Super-tall aspirations: Architect Marshall Strabala envisions a gift to the people of Shanghai

Culture | by Michaela Kron
Posted: December 17th, 2010 | Updated: July 25th, 2012 | Comments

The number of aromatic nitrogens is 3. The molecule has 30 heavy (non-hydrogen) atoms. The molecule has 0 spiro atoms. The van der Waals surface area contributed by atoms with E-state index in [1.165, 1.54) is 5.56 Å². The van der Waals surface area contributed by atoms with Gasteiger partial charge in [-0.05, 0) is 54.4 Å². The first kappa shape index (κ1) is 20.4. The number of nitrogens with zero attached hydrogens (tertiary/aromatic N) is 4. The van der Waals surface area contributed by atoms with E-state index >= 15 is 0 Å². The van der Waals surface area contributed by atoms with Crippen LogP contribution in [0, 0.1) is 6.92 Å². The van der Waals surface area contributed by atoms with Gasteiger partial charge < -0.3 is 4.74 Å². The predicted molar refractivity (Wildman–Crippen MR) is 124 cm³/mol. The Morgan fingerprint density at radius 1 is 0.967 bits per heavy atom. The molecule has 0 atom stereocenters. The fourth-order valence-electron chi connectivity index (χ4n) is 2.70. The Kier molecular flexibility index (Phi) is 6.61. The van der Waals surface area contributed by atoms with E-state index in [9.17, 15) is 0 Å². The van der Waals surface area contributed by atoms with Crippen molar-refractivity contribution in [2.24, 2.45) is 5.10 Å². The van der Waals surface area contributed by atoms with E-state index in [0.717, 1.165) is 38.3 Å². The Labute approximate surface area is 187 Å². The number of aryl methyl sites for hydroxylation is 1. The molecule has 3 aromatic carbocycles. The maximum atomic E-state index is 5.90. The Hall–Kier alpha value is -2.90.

In the third of a series on contemporary Shanghai architecture, Michaela Kron takes a closer look at Shanghai's super-tall (and getting taller) skyline. Long famous for foreign concession-era Art Deco and Neoclassical buildings that speak of a past replete with "unequal treaties" and Western economic dominance, 21st century Shanghai has a few new things to say about the relationships between architecture, power and influence... and the world is definitely listening. But what, exactly, is the message? Here, Shanghai Tower chief architect Marshall Strabala shares his thoughts on what his super-tall signature building might mean to the people of Shanghai. >>> There's a joke that goes something like, "What bird is the symbol of Shanghai?" …"The crane!" I know, I know. It's a disappointing punch line. And not a great joke, either. But it is pretty true, and it does have a point for the purposes of this post. It seems like almost everywhere you look in Shanghai, no matter where you are, you see cranes grazing the skyline, signifying the vast amount of construction taking place throughout the city. [pullquote]If you try to design a symbol, you're probably not going to do it ... " —Marshall Strabala[/pullquote]But the largest construction project in Shanghai by far is currently taking place in Pudong, where, as I said in my previous post, the rapidly-developing skyline will soon have a new—and super-supertall—addition: the Jin Mao Tower and the Shanghai World Financial Center once completed in 2014. "It will be loved by people, it will be hated by people, and people will basically ignore it. But no matter how you look at it, it will be a part of Shanghai's skyline." Those are indeed a lot of 'will's, and they're coming from Marshall Strabala, the chief architect of the Shanghai Tower. But, then again, it makes a lot of sense; the building was designed to be an architectural representation of China's dynamic future, hence the already-generous use of future tense in this post. Strabala, formerly the Director of Design at global architecture firm Gensler, recently left the company and started his own firm, 2DEFINE Architecture. Although he designed the Shanghai Tower while at Gensler, he still remains involved in the project. A few weeks ago, I met with Strabala at his office to interview him about the Shanghai Tower project. Surrounded by pristine white building models and meticulous pencil drawings, he shared some valuable insight about the tower and what it will mean for Shanghai—and the rest of China—once it's built. With many skyscrapers, there's a lot of talk about symbolism—how the buildings represent the cities where they're built. For Strabala, however, there's no real point in labeling the Shanghai Tower a symbol of the city just yet. According to Strabala, it's going to take more than the tower's immense height and innovative design for it to represent Shanghai in a meaningful way. "If you try to design a symbol, you're probably not going to do it," he said. "But if you try to design something with the spirit of the city and the people of the city in mind—if you're building of today rather than trying to make it look like something that was built yesterday or last century—the chances of it becoming an icon are much higher." In many ways, the Shanghai Tower will be a building about people and for people. In addition to being accessible to everybody, the tower will essentially be a gift to the people of Shanghai, Strabala said. At the entry of the building, there will be stone clad with glass with the name every family in Shanghai written in characters on the glass. There will be about 3,000 names, and once the tower opens, the city's residents will be able to go and find their name. I found the "name card" idea to be quite an amazing concept. In addition to acting as a nice design element of the building, it will give the tower a meaningful connection to the people of Shanghai. In other words, it won't be just another pretty building among others in Shanghai. It will, in Strabala's words, embody the spirit of the city and its people. The Shanghai Tower is often perceived as a representation of China's future, which Strabala described as "that which is open, that which is dynamic, that which is thoughtful, creative, and about people." With China's population of a billion, I think the word "people" speaks for itself. What's the big ideal? Shanghai's mile-high bars and skyscrapers with "Chinese characteristics" What's the big ideal? Shanghai's skyscrapers, foreign influence and hypermodernity
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